We’re flying back to Portland. It’s been a very quick 3 days in Los Angeles with my family. The kids don’t want to leave. It’s sunny and Oma and Opa’s is always fun. But they are troopers, my kids. Amazing little troopers.
The day we flew here (after a 2 hour drive to Portland from Eugene), we got on the road EARLY. Yes, early. With a 4 and 7 year old. But we were packed, had Starbucks, iPods and iPads and good music. They were cooperative. They shared. And as we walked into the Portland airport, down the LONGEST damn stretch just to get to the gates… we held hands sometimes. And my heart soared. I love the days when they are all positive attitudes and sharing and cooperation. Children often reflect what you’re feeling. And I’ve been working on finding my calmer, happier, more optimistic center. So days like this make me soar.
Now, as we’re flying back… it’s a late flight from 8:30-10:50 pm. At about 9:45 Elizabeth pronounces “it’s time to go to sleep” and slumps over into me. I’m holding her head. There’s still an array of books, headphones, markers, iPods/iPads, etc scattered over our 3 tray tables, but now I’m crossing my legs into a strange position, jamming my back against the armrest and holding her sweet head. This is motherhood. We hold a lot… babies, bottles, dirty clothes, backpacks, jackets, the stuffed animal they swore they’d hang on to, tiny Legos, etc. But those moments when you’re holding THEM, that’s Motherhood. Parenthood really. Fathers do it too.
Somehow, I manage to, while holding her head steady, pack up the array of goodies except the iPod my awake (and still cooperative and cheerful) son is holding. We start our descent and I realize… I either have to wake her or carry her. She is 50 pounds. And thanks to some recent stress and health issues… I’m down to about 115 pounds. This could get interesting. And I have my heavy “mom backpack” to carry. But for now, as we fly, I’m holding her head and holding back tears. Has it really only been 4.5 years? Is this really the last little one I rocked in a chair all night and breastfed? Is she really the tiny thing who slept on my chest as we would pass out on the couch together. Is she the one who weaned herself at 9 months because food was more interesting, only to go through eating therapy 10 months later because almost all food caused her to throw up.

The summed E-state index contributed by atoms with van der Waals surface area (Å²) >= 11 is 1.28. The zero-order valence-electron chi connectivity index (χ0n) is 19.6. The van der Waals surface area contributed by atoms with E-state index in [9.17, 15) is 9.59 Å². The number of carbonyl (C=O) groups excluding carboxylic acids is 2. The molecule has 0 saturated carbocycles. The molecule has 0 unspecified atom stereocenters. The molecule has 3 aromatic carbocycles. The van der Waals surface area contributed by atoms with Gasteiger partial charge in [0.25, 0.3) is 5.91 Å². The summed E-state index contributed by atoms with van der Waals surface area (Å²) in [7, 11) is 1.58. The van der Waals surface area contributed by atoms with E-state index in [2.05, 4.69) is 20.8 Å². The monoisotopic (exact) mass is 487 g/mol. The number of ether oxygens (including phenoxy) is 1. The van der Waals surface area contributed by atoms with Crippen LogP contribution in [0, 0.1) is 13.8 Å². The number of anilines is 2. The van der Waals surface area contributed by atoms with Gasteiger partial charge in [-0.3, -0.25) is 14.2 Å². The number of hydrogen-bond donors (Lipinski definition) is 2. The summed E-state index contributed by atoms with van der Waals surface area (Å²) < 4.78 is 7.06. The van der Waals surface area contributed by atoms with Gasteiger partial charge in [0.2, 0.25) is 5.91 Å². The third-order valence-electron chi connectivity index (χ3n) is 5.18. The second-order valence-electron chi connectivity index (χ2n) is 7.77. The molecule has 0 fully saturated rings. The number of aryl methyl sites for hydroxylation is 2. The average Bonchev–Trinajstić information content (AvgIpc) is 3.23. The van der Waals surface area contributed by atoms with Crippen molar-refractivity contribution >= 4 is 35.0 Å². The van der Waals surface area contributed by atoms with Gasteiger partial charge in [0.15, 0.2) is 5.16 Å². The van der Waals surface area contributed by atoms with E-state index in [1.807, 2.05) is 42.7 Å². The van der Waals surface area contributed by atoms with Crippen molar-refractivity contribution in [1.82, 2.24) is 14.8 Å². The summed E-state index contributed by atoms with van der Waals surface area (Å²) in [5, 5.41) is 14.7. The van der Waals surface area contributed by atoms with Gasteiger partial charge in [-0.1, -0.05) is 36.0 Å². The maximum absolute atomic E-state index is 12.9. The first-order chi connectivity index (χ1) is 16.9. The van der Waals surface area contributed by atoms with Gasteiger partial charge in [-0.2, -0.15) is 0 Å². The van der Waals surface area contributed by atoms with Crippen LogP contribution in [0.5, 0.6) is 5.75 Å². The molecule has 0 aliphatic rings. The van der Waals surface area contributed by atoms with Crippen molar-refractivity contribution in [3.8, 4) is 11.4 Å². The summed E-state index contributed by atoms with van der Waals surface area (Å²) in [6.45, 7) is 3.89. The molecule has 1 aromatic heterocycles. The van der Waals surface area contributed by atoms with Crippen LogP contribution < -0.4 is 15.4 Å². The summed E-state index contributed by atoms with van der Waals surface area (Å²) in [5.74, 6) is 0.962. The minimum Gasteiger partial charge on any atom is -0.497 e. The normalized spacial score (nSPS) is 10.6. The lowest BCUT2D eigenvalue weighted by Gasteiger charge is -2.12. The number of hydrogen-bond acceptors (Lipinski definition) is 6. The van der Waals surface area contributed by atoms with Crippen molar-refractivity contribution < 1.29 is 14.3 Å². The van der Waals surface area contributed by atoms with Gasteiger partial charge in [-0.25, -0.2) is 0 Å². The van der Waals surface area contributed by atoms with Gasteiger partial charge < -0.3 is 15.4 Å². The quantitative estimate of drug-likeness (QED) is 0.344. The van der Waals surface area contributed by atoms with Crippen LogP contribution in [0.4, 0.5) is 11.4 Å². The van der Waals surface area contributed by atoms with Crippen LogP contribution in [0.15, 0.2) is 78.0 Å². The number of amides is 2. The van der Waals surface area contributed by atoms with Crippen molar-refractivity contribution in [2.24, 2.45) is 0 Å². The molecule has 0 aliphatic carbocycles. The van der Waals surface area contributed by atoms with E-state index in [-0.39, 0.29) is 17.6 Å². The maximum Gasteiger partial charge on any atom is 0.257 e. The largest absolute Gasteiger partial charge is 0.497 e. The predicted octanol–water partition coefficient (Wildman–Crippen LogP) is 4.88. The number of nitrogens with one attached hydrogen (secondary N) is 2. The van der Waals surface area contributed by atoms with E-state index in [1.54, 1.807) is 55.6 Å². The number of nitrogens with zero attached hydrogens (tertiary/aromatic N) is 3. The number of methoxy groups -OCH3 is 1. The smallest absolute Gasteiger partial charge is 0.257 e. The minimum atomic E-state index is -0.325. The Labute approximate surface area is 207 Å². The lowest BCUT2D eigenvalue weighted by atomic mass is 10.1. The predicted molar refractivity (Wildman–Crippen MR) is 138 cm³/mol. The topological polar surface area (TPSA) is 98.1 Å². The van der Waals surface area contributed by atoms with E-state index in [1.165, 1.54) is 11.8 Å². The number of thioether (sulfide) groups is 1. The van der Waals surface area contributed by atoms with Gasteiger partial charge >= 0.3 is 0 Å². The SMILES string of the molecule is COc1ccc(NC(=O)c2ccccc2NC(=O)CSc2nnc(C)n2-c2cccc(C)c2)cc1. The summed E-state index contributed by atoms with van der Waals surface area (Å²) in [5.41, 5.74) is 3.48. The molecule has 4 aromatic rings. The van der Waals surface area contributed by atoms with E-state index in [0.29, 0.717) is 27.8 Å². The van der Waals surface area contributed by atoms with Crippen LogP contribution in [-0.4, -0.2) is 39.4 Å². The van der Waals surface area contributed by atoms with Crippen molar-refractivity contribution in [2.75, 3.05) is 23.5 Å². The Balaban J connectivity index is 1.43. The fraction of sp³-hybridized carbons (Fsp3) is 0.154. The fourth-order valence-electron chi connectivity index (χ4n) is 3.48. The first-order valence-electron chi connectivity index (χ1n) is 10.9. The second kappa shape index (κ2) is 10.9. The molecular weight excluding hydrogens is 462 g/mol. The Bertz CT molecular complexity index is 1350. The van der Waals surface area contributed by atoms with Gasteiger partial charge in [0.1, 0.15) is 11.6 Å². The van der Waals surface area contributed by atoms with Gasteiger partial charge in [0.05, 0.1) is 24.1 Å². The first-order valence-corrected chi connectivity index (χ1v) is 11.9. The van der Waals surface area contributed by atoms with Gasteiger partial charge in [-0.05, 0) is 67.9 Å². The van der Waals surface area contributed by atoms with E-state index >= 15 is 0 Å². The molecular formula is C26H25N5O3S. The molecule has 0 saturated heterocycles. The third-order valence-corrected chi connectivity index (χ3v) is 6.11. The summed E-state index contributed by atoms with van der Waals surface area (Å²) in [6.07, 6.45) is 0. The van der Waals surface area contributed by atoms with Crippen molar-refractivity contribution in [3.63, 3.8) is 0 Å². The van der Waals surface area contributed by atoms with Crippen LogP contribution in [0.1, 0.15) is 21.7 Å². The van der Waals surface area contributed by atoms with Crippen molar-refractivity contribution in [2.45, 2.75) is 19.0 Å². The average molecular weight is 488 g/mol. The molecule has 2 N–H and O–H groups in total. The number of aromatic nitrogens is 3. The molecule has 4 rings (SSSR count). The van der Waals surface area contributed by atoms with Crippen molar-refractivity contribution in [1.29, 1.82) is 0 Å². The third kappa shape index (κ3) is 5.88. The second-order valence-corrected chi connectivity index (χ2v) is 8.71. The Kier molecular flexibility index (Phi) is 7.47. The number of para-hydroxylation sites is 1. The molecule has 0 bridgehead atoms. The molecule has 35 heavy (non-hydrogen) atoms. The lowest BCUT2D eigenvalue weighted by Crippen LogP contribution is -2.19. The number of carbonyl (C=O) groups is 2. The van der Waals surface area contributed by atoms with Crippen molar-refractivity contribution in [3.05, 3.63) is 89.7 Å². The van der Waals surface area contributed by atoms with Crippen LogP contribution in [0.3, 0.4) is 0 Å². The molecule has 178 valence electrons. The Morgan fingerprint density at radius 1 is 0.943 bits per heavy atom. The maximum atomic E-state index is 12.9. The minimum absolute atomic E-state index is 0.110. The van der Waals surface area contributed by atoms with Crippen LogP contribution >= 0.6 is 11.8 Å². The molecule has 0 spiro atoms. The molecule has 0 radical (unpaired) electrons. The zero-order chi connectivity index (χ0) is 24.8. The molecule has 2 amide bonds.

I had already held her this trip. At my brother’s wedding reception as she crashed out on my chest. I slumped into that hard reception chair , so I could recline a little and let her sleep there. Performing the familiar mom reach I used to do in restaurants when they were babies. Cradling her head in one arm so that she wouldn’t fall over, while the other did the best to feed myself cake and coffee. Luckily, as we left the reception, the husband of my brother’s new sister-in-law carried her back to the limo for me. At first I refused the help. I can be that way. But he pointed out I was stressed and skinny and tired and in spiked heels. He would carry my daughter for me.
Now I don’t have this help. On the plane, we’re the last family on. I can wake her or carry her. I carried her. I didn’t wake her. I couldn’t. I put on that stupid backpack, heaved her up to my shoulder, wrapped my arms around her and squeezed down that airplane aisle with an amazing, encouraging, helpful William (all of 7 years old) guiding me and encouraging me. Soaring again. I’m soaring again. A few months ago, right after ovarian surgery, when I shouldn’t have, I carried this same heavy child after we attended our first Country Fair in Eugene. It had to have been over a quarter mile. It was stupid, but she was hot and exhausted and had been a trooper during a VERY long day at the Fair. So I carried her. I find myself thinking of this is I walk through the airport. I’ll be thankful this time. Thankful I can carry her still.